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Abstract

Abstract

This exploratory study sought to understand the challenges of navigating the health care system from the perspectives of post-incarcerated individuals; and, to develop dissemination strategies to support these individuals in their efforts to provide self-care management following incarceration. Phase 2 provided a pilot test of the effectiveness of an informational CD and flyer intervention and the outcome of self-care. Sixty-two individuals with an incarceration history participated in this pretest-posttest with a 1-month follow up study. A significant change in knowledge and utilization of services (χ2 =12.571, df =1, p =.001) was found immediately after the intervention; and was maintained at the 1-month measure (χ2 = 5.12, p < 0.024); with men reporting greater difficulty navigating the healthcare system post-incarceration (χ2=7.272, df =1, p =.016). Participants who had received materials expressed a greater interest in learning about: medications, side effects, and drug interactions (χ2 = 5.024, df=1, p < 0.027), health insurance (χ2 = 9.953, df=1, p < .002), crisis hotlines (χ2 = 7.488, df=1, p < .007), and health clinics (χ2=11.063, df =1, p < 0.001). Based upon Phase 1 qualitative findings, further exploration of these variables reveal that participants who were interested in learning about health insurance (pretest) improved in knowledge specifically regarding medications, side effects, and drug interactions at posttest22=5.720, df=1, p=.017). Those who were interested in learning about community health clinics (pretest) were most interested in transportation (χ2 =8.619, df =1,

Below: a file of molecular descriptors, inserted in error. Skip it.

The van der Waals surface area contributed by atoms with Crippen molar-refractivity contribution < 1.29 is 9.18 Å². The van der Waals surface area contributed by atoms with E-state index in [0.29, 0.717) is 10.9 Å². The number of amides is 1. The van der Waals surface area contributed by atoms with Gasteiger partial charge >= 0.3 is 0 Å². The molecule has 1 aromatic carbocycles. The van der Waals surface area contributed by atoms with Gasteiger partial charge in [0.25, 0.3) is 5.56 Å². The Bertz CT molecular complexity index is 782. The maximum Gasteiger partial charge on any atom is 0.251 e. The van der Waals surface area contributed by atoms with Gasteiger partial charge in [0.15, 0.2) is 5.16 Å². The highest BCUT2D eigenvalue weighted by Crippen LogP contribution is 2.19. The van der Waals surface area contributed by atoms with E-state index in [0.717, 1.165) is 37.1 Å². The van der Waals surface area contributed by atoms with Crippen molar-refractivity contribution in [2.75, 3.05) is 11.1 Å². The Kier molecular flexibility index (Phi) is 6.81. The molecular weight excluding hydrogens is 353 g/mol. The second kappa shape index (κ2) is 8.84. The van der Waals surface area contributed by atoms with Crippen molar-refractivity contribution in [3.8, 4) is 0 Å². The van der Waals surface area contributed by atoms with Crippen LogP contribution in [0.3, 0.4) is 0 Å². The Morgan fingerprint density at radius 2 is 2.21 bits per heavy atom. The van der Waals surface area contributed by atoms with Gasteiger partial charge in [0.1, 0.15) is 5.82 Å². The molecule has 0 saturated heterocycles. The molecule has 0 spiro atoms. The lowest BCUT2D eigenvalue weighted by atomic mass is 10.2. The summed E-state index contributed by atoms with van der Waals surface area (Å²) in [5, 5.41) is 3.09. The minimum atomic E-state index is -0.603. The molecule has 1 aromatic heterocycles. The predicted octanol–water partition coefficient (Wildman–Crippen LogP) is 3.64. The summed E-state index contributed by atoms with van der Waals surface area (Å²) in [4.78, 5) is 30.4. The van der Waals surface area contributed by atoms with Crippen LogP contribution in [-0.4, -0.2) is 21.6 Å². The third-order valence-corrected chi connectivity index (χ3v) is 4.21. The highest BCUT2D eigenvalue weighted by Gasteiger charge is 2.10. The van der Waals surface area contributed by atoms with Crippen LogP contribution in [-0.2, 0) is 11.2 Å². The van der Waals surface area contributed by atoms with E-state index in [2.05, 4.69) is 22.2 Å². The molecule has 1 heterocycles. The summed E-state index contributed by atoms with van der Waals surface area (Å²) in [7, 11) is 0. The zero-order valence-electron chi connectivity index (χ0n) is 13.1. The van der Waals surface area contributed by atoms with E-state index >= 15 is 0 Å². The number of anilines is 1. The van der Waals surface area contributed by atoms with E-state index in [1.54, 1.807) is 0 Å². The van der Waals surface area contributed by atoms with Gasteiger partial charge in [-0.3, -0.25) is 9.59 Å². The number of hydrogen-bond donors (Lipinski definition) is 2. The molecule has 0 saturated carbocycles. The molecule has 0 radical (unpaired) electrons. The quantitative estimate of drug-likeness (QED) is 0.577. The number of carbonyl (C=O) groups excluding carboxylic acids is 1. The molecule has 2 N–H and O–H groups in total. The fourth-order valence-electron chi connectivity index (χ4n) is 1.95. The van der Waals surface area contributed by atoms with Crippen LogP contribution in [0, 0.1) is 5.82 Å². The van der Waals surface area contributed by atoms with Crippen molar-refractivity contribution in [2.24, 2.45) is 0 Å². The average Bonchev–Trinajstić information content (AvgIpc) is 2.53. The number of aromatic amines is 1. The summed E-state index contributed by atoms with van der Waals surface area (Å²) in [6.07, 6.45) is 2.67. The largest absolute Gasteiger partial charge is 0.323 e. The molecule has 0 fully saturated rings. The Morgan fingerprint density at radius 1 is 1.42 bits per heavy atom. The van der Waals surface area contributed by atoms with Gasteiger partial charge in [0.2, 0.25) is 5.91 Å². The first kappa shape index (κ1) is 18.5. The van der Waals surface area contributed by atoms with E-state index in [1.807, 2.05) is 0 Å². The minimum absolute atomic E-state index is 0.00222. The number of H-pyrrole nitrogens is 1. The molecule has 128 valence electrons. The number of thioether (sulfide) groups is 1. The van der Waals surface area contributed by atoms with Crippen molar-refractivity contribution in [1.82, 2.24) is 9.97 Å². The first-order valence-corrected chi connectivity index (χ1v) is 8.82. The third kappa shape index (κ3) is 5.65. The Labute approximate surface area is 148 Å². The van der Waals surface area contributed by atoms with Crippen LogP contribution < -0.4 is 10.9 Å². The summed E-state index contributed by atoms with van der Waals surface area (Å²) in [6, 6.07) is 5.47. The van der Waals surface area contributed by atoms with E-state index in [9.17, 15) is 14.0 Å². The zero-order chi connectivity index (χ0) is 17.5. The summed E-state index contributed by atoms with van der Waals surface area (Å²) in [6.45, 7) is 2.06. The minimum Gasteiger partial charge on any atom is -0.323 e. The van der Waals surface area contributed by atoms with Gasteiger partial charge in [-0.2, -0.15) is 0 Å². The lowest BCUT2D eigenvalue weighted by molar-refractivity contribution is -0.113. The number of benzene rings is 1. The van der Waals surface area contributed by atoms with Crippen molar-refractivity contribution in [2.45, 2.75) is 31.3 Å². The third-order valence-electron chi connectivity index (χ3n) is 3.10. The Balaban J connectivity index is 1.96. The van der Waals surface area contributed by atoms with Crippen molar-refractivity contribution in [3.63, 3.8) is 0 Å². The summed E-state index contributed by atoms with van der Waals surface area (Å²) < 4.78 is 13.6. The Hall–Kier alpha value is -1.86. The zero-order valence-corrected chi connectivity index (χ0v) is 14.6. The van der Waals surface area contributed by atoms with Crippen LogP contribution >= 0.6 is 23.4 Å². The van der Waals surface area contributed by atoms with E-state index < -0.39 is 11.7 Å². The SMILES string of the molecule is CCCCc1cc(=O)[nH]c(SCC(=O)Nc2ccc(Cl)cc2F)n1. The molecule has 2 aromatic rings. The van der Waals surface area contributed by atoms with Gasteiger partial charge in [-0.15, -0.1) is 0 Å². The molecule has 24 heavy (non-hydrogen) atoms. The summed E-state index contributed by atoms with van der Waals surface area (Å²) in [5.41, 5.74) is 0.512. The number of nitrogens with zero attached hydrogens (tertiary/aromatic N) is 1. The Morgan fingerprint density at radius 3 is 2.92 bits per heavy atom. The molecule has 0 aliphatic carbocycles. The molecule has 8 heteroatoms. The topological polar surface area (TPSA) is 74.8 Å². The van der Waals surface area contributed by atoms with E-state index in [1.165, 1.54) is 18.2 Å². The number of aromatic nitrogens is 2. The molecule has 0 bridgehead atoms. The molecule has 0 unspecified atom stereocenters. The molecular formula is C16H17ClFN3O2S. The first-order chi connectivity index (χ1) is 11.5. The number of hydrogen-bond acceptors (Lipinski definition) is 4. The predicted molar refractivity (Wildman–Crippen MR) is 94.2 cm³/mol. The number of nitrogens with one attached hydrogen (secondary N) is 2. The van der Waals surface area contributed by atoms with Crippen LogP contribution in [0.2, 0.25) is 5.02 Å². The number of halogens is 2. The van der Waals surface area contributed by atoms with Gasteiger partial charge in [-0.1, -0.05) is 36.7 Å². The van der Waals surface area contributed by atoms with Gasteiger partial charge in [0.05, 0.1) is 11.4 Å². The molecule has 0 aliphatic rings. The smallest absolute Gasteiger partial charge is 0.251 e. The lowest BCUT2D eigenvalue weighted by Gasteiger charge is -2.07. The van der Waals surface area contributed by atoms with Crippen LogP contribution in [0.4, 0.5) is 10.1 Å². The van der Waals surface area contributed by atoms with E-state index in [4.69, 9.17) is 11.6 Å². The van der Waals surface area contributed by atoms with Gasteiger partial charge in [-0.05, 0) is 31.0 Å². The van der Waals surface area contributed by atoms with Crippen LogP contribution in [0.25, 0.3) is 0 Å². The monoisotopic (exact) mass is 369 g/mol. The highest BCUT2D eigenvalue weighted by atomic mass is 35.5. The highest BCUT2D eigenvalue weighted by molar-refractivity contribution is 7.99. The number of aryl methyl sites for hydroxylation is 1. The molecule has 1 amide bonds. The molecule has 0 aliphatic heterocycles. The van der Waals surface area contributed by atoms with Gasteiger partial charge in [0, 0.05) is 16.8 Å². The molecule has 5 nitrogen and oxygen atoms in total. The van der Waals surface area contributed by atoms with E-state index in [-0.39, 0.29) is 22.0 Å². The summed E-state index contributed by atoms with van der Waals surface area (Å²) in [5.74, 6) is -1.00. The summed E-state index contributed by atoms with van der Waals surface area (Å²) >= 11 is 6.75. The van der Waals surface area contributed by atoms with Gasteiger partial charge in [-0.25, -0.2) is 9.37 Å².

p =.003) and reproductive health information (χ2 =4.350, df=1, p=.037) at posttest2. This information is needed by participants who now transitioning to community systems of care, could go to the community clinic and not be fearful of losing their bed in the DOC managed halfway house.

Keywords: healthcare; post-incarceration; dissemination; barriers; recidivism

Funding

Funding provided by Connecticut Institute for Clinical and Translational Science

University of Connecticut Health Center

UCONN IRB #H14-103

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